How the Occam Process Works
Put simply, the Occam Process fundamentally asks manufacturing to build electronic assemblies in reverse. Here are the steps:
- Tested and burned-in IC packages and various discrete components are bonded into place directly onto a carrier in predetermined locations.
- Components are encapsulated, to create a monolithic assembly. A cleaning/abrading step provides direct access to the contact of the components, likely copper. Alternatively, laser ablation may be applied to any material covering the leads.
- The assembly is metallized with copper; circuit patterns are created make the required interconnections between leads of all of the various components.
For multiple layers, the process can be repeated until all required interconnections are made.
- The final circuit layer is then coated with an insulator connected to any interfaces, displays, and power connections required for operation.
Advancing Beyond Solder
While the elimination of solder from the assembly process is not a new concept, previously proposed mechanisms for doing so (e.g., replacing with conductive adhesive) have been soundly rejected by the market, perhaps because of difficulties in operation or lack of reliability, or possibly due to the fact that solder has been the de facto standard for electronic assembly for decades.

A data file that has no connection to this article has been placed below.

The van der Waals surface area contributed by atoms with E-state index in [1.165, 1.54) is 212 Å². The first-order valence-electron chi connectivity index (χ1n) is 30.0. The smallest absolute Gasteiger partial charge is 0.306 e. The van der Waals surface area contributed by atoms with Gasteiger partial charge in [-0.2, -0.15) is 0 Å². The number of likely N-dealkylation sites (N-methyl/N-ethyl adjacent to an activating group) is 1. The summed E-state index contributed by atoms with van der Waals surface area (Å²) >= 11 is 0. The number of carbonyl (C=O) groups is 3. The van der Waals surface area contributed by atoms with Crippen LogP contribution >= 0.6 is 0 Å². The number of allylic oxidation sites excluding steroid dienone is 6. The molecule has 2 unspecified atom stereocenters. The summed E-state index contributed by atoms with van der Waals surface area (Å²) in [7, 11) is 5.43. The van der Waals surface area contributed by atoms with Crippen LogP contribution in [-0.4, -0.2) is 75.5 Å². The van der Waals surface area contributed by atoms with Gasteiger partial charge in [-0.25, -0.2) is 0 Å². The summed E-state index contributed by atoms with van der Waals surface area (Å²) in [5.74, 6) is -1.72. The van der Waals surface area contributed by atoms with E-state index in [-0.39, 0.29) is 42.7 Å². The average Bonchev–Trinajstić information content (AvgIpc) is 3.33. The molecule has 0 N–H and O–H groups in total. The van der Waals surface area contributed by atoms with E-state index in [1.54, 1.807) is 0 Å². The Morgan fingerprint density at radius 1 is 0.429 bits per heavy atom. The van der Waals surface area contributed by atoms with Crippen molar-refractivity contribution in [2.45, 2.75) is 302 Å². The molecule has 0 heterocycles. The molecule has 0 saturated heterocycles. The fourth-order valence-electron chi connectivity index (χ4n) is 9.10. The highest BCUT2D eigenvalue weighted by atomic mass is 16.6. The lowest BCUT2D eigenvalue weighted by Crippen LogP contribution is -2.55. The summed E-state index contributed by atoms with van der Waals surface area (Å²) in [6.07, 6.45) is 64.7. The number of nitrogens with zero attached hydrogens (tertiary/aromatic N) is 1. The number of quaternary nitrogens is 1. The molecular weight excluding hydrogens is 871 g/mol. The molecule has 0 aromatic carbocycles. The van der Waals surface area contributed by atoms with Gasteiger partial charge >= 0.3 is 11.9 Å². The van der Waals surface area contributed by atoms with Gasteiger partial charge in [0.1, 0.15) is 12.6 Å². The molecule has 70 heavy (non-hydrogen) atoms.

But a close examination of electronic assembly technology reveals it to be both possible and practical compared to building far more complex and challenging multichip modules and IC packages using bare die. All materials, equipment and processes required to implement the process are currently readily available and operational. The starkest change to the assembly factory will be simply the importing of a mature process of additive board fabrication.